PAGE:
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Majority of countries argue Israel violated international law in last historic hearing at UN court

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THE HAGUE (AP) 鈥 The United Nations鈥 highest court on Monday wrapped up historic proceedings into the legality of Israel鈥檚 57-year occupation of lands sought by Palestinians for a future state, with most voices at the hearing arguing against the Israeli government.

Over six days, the International Court of Justice heard from an unprecedented number of countries and the majority argued Israel was violating international law and called for the establishment of an independent Palestinian state.

鈥淭he real obstacle to peace is obvious 鈥 the deepening occupation by Israel of the Palestinian territories, including East Jerusalem, and failure to implement the two-state vision, Israel and Palestine living side by side,鈥 Turkey鈥檚 Deputy Minister of Foreign Affairs Ahmet Yildiz said.

The hearings addressed a request by the U.N. General Assembly for a non-binding opinion on the legality of Israel鈥檚 policies. The court says it will issue its opinion in 鈥渄ue course.鈥 On average, advisory opinions are released six months after oral proceedings.

Fiji was one of a handful of countries to argue that the court should refuse the request and directly mentioned the Hamas attacks that set off the war in Gaza and left about 1,200 people dead while Hamas militants also took nearly 250 others hostage.

鈥淭he events of 7 October 2023 have shown us what could happen if there were a complete and unconditional withdrawal without the necessary arrangements in place to guarantee the security of Israel,鈥 Filipo Tarakinikini said on behalf of the South Pacific Island nation.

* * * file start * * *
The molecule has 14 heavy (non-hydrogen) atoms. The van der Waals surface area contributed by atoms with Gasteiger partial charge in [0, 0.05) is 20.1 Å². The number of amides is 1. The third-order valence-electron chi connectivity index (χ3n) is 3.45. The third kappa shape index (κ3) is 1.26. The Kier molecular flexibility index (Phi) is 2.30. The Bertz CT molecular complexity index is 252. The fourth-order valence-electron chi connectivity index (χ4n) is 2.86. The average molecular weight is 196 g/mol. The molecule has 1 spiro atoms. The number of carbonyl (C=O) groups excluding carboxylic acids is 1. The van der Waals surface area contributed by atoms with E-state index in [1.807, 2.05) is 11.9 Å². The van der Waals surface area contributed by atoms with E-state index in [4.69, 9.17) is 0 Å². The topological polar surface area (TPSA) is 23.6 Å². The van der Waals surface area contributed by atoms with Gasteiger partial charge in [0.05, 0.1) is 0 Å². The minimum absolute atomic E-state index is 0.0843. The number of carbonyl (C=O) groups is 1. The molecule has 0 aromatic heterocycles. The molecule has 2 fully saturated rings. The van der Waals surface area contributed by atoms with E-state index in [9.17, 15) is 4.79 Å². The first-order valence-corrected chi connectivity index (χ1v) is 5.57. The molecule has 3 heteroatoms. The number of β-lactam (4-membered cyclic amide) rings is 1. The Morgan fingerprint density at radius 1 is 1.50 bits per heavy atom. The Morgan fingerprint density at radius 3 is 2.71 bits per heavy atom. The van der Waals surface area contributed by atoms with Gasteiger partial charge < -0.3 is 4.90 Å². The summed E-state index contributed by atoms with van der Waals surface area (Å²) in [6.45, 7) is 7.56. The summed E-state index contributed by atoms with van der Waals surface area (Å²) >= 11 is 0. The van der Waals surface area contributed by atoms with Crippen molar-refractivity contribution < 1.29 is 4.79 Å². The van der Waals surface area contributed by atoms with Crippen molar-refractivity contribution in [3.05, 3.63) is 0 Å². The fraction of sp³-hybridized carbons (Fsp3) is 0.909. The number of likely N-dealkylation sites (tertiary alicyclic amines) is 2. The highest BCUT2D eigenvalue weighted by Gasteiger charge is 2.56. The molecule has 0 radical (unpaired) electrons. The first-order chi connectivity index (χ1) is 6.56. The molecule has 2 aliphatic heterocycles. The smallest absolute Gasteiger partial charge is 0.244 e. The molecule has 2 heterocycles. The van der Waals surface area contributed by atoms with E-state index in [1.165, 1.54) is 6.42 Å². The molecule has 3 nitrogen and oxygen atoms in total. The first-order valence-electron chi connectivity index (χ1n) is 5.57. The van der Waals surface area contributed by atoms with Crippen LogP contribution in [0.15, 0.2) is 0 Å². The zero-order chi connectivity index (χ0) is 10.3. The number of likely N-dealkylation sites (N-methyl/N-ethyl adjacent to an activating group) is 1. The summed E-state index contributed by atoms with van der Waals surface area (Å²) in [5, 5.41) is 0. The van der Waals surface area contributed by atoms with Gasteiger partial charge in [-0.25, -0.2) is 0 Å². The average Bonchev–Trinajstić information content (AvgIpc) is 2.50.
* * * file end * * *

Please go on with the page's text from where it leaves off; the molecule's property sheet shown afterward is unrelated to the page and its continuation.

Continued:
the court against issuing an opinion, calling for an immediate withdrawal from the territories. Acting State Department legal adviser Richard Visek said last week the judges should not seek to resolve the decades-long Israeli-Palestinian conflict 鈥渢hrough an advisory opinion addressed to questions focusing on the acts of only one party.鈥

to uphold the Palestinian right to self-determination and to declare 鈥渢hat the Israeli occupation is illegal and must end immediately, totally and unconditionally.鈥

Though the hearings were held against the backdrop of , which has killed more than 29,000 Palestinians, according to Gaza鈥檚 Health Ministry, it pre-dated this round of conflict and focused instead on Israel鈥檚 open-ended occupation of the West Bank, the Gaza Strip and east Jerusalem.

Late last month, the court ordered Israel to do all it can to prevent death, destruction and any in its military offensive in Gaza. South Africa also filed a separate case accusing Israel of genocide because of its actions in the Strip, a charge that Israel denied.

Israel rejects accusations that its treatment of Palestinians amounts to apartheid and has accused U.N. bodies and international tribunals of bias.

It did not participate in the oral proceedings but, in a five-page written submission, Israel said the questions put to the court are prejudiced and 鈥渇ail to recognize Israel鈥檚 right and duty to protect its citizens.鈥

Israel captured the West Bank, east Jerusalem and the Gaza Strip in the 1967 Mideast war. The Palestinians seek all three areas for an independent state. Israel considers the West Bank to be a disputed territory, whose future should be decided in negotiations.

The peace process has repeatedly stalled because of Palestinian attacks, Israel鈥檚 expansion of settlements in occupied territory and the inability of the two sides to agree on issues like final borders, the status of Jerusalem and the fate of Palestinian refugees.

In 2004, the court said that a separation barrier Israel built through east Jerusalem and parts of the West Bank was 鈥渃ontrary to international law.鈥 It also called on Israel to immediately halt construction. Israel has ignored the ruling.